Heat and Ice are the tried and true methods to reduce inflammation and increase blood flow to the muscles.

When you heat up your muscles by applying a heating pad, warm towel, or by hanging out in the sauna you actually are allowing your muscles to experience an increase in blood flow.

Increased blood flow means more oxygen to your muscles and therefore more muscle repairing nutrients are transported to the location of micro-tears within these muscles.

On the other hand, you are probably experiencing some serious inflammation.

In order to eliminate inflammation, you’ve probably been told time and time again to ice the area. If you are in intense pain it’s probably because of the inflammation and ice can help reduce that.

Use The Power Of Diet: 

One of the key ingredients of almost every post workout shake I make is berries. You may be wondering why that is… besides needing some healthy sugars here and there berries are packed full of antioxidants.

Antioxidants have been proven to help reduce muscle soreness. If you don’t want to go after berries, there are vegetables out there packed full of antioxidants as well that can do the same work.

Personally I just blend up berries, almond milk, and some flax/chia seeds in my NutriBullet… All this combined with some coconut oil for fats and you’re set for the best post workout shake that I’ve ever had. (Don’t forget the bananas).

Lastly, make sure you consume the right amount of protein. I am not telling you how to get your protein…for the sake of all the vegetarians out there…but I personally eat what I need in good quality meats.


If you have any tips or tricks for getting rid of muscle soreness, or you have used some of these methods and want to support, drop me a comment below, I’d love to hear about your experience with this subject!

 

 

 

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10 Comments

  • Craig

    Great article! One other thing I’ve read over and over is that drinking a good quantity of water is really helpful in flushing the toxins out of your system that can be released after a massage or a good long stretch. While I’ve used that method with success, I haven’t much tried the heat or ice other than when I’m in pain. I think I’ll give it a go tonight since I’m already sore and haven’t even made it to bed yet!

    • Dalton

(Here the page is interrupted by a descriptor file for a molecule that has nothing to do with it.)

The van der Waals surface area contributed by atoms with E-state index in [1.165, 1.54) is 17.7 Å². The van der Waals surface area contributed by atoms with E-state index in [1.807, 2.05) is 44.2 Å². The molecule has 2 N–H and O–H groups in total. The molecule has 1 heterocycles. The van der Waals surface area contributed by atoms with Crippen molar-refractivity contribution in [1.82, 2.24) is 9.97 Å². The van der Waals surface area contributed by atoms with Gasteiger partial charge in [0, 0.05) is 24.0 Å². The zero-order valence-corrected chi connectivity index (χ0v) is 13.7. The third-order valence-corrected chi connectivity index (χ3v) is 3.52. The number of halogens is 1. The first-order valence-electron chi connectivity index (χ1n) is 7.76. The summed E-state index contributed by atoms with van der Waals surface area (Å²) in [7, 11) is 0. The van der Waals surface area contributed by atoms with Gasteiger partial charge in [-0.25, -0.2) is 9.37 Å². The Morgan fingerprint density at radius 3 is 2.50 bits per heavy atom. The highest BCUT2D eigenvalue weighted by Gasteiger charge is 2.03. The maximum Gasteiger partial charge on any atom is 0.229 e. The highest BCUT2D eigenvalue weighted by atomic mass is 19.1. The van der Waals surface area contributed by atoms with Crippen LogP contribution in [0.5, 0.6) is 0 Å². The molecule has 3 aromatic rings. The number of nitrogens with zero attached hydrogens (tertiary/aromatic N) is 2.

Hey Craig!

      This is very very true and actually an important point that I didn’t even think about adding. Thanks for catching that!

      This is especially true of massages. I know it’s always a good idea to use the restroom before a massage if you did drink a bunch of water too as it does a lot for flushing your system.

      Let me know how the heat and ice goes with the soreness. It’s really a classic method. I really use that mostly when I’m really bad after legs day but for the most part I can get majority of soreness out with a good stretch.

      -Dalton

  • I usually use the stretching method that you mentioned, I know that it is very important for me to stretch after I exercise because otherwise, my muscles get sore the morning after.
    I also try to keep my stretching session at least 10 minutes or more so I know I gave full attention to my body 🙂
    I didn’t know that berries have antioxidants… I always drink shakes after my training but now I will add some berries to them! Thanks!
    Paulina

    • Dalton

      Hi Paulina,

      So true! Ten minutes is usually the golden number I think for me for a nice stretching session. Good to hear that I’m not the only one that has taken this method to heart. Keep up the good work and definitely give the berries a shot!

      Dalton

  • I learnt a whole lot from your post. I began my fitness journey about a year ago doing yoga, meditation and walking and started going to the gym only about 5 months ago. I experience body aches and pains after most work outs and I take pain killers. I do a few stretches after working out but I guess I havn’t been doing enough. Anytime I’m sore I’ll definitely try other options you have suggested like heat and ice and massage. I love berries and eat them regularly but I haven’t made smoothie with them in a while so i will start making it again! Thanks for such an informative post!

    • Dalton

      Hi Bea!

      While pain killers can be effective, it’s not my preference when it comes to soreness. I am unsure if some of your issues are stemming from more joint pain or something along those lines in which a doctor could totally help you with much better than I ever could.

      If it’s just soreness though definitely give these tips a go. I’d love to hear whether or not stretching more and the berry smoothies help. Stop back in and let me know!

      Thanks for reading,

      Dalton